Federal regulators seize San Luis Trust Bank

February 18, 2011

Agents set up tables after seizing the bank


Federal regulators shut down San Luis Trust Bank (SLTB) in San Luis Obispo Friday because the bank was critically undercapitalized, according to the Federal Deposit Insurance Corp. (FDIC).

At 5:55p.m. Friday, just five minutes before the bank was scheduled to close for the day, the Office of Thrift Supervision (OTS) declared SLTB a failed institution.

CalCoastNews watched as dozens of federal agents moved in to take possession of the bank, begin counting cash, and securing safety depositories and hard drives.

Some 60 federal agents are expected to work until 10 p.m. to 11 p.m. tonight. Throughout the weekend they will put in 10 to 12 hour days, said FDIC spokesperson Barbara Brunson.

The bank, which had only one branch, located at 1001 Marsh St., will reopen on Tuesday as the 19th branch of First California Bank out of Westlake Village. The FDIC said the San Luis Trust’s sole branch in the reorganization will continue to accept deposits and perform other bank services.

Approximately two months ago bank regulators posted in a data room that SLTB was underfunded and banks interested in taking over a portion of the bank’s assets and debts needed to have their bids in by Feb. 11.

“We were notified Monday we were the winning bidder,” said C. G. Kum, First California Bank president and CEO.

An FDIC agent speaks to bank employees

According to Kum the assumption of SLTB, brings First California Bank’s asset portfolio to $1.9 billion. He was unsure how many of the bank’s current 30 plus employees would be retained by First California Bank.

“We will keep as many as we can but we won’t be able to keep them all,” Kum said.

Federal agents have a matter of days to reconstruct the bank’s entire balance sheet from all the paperwork and documents they can find before turning it over to First California Bank.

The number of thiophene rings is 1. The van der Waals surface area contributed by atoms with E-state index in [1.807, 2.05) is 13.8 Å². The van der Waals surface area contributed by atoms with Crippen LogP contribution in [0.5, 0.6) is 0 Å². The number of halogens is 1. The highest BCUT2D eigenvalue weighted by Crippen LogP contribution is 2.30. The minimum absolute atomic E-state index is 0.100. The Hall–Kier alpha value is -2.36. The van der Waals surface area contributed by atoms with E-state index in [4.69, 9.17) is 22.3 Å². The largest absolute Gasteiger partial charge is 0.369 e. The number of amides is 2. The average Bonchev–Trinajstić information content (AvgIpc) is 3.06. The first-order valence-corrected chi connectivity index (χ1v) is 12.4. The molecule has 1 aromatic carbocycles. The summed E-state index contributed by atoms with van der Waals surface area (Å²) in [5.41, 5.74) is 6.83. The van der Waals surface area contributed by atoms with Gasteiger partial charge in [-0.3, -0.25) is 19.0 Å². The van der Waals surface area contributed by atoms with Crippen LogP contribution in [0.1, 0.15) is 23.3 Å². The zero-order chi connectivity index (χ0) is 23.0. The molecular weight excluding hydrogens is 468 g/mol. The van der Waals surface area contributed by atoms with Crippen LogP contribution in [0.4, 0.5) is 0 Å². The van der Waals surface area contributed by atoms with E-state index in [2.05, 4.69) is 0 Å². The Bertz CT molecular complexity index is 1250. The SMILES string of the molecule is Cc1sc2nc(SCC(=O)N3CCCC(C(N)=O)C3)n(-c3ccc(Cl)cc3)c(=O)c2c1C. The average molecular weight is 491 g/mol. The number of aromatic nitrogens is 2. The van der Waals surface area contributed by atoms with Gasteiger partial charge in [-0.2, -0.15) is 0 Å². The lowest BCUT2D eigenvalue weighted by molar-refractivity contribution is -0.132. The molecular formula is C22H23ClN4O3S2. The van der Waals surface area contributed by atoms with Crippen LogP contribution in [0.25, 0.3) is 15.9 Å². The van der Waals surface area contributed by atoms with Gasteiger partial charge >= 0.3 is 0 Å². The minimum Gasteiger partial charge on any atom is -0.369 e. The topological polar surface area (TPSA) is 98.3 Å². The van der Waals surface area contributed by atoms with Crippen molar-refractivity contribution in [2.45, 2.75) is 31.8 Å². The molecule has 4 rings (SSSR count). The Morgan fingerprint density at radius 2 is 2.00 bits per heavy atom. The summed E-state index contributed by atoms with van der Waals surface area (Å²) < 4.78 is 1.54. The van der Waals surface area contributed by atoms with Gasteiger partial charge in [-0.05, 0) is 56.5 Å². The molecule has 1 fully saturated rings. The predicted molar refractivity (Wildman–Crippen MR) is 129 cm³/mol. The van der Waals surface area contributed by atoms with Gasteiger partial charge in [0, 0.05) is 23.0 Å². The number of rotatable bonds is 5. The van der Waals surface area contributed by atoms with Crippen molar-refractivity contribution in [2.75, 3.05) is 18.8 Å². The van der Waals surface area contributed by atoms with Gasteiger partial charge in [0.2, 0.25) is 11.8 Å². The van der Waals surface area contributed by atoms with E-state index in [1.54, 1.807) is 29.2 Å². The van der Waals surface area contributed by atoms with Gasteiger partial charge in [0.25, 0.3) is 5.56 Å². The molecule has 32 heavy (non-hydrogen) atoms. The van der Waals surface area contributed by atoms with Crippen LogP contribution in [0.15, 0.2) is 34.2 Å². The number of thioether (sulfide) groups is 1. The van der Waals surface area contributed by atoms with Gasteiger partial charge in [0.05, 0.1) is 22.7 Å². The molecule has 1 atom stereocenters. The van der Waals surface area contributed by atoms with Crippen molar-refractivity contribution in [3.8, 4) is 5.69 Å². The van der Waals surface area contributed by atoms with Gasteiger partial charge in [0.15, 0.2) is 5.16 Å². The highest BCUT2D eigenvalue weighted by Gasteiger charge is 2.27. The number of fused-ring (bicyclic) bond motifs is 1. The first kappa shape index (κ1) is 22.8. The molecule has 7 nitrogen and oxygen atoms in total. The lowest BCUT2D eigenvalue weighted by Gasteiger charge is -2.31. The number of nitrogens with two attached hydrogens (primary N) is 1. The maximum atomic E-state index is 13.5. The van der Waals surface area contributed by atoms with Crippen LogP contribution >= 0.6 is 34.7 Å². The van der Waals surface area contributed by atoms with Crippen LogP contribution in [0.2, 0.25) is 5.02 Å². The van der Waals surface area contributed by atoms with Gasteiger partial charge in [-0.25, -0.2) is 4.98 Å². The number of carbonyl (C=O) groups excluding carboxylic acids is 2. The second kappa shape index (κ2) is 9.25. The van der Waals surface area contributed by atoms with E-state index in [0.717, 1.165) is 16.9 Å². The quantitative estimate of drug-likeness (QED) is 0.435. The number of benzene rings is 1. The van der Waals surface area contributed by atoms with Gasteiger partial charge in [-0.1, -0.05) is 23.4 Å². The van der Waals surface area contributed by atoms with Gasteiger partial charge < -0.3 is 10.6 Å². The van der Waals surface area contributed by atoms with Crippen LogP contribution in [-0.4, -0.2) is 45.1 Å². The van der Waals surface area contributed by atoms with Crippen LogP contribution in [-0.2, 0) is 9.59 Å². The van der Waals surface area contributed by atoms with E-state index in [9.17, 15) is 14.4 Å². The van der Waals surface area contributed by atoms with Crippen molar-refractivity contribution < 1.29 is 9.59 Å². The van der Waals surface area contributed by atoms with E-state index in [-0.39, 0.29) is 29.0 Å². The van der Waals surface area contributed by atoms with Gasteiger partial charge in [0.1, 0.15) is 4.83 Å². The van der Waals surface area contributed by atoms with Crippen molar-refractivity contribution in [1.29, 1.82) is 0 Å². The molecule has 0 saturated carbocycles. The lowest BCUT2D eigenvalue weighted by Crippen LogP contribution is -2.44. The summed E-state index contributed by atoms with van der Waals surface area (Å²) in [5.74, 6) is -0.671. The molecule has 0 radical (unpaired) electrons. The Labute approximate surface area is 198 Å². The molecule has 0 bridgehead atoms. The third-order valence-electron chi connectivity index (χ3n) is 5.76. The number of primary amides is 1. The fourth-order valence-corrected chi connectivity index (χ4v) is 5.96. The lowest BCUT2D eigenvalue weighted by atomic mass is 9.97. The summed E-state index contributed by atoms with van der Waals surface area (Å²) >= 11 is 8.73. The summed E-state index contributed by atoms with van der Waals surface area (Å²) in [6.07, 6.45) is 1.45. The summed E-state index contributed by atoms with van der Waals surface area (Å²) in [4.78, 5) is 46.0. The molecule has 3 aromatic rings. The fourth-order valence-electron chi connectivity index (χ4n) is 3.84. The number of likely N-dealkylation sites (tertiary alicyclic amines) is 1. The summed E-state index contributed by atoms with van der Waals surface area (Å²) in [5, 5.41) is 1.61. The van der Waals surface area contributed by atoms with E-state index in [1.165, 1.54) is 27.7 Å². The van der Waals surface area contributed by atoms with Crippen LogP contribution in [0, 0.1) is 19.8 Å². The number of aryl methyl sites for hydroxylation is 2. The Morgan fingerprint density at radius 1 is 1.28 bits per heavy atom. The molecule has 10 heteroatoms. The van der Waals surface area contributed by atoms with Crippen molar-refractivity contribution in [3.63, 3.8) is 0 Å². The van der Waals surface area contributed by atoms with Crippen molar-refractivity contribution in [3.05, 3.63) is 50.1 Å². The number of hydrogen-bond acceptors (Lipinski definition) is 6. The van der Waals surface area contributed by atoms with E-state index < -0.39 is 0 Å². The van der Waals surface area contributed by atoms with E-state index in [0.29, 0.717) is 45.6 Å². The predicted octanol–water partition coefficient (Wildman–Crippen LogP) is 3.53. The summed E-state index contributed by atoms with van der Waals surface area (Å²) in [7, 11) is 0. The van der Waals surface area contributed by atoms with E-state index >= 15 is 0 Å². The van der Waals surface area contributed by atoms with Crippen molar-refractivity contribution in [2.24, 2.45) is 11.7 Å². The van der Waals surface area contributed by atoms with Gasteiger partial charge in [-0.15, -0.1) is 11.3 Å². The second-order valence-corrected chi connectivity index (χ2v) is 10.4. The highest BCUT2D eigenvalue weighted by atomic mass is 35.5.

The FDIC and First California Bank entered into a loss-share transaction on $241.7 million of SLTB’s assets.

As of Dec. 31, SLTB had approximately $332.6 million in total assets and $272.2 million in total deposits.

The FDIC estimates that the cost to the Deposit Insurance Fund will be $96.1 million.
The seizure follows an OTS deadline that required SLTB to be recapitalized by Feb. 15 through a merger, an acquisition or an investor.

In November, the OTS ordered the bank to submit a restoration plan detailing how it would become at least “adequately capitalized.”

On Feb. 9, the OTS issued a “prompt corrective action directive” and denied SLTB’s restoration plan.

Agents stacked suitcases and umbrellas near the bank’s entrance.

In the directive, the OTS warned the institution that it had until Feb. 11, to submit a plan on how it would be recapitalized by Tuesday, Feb. 15.

Since SLTB’s inception in 1999, six formal enforcement actions have been filed against the bank. Based in Washington D.C., the OTS is a bureau of the U.S. Department of Treasury and is the primary regulator of federal saving institutions, including SLTB.

In 2001, following a lengthy examination, the OTS determined SLTB had engaged in unsafe and unsound acts and practices. The OTS and the bank signed a 15-page agreement in November, 2001, attempting to bring the struggling institution back into compliance.

Until the transfer is complete, former SLTB customers can access their money by writing checks and using ATM or debit cards. Checks drawn on the bank will continue to be processed. Federal regulators suggest loan customers continue to make their payments as usual.

Accounts with a balance of $250,000 or less are fully insured by the FDIC.



  1. Booty JuJu says:

    Women are tremendously dangerous and disruptive in any workplace where men are tasked with maintaining the very fabric of our society – Banking, law enforcement, the judiciary, and all matters financial, for instance. Simply put, they engender chaos and distorted judgment in the men who so ably serve us, the commoners.

    Of course, the women who were allowed into the hallowed towers of banking before the crisis weren’t typically permitted to take big financial risks. As a rule they remained in the background, as “helpmates.” But their presence clearly distorted the judgment of their superior male bond traders. Although the precise mechanics of their influence remains unclear, it is believed they may have compelled the male risk takers to “show off for the ladies,” for instance, or perhaps they merely asked annoying questions and undermined the risk takers’ focus and confidence.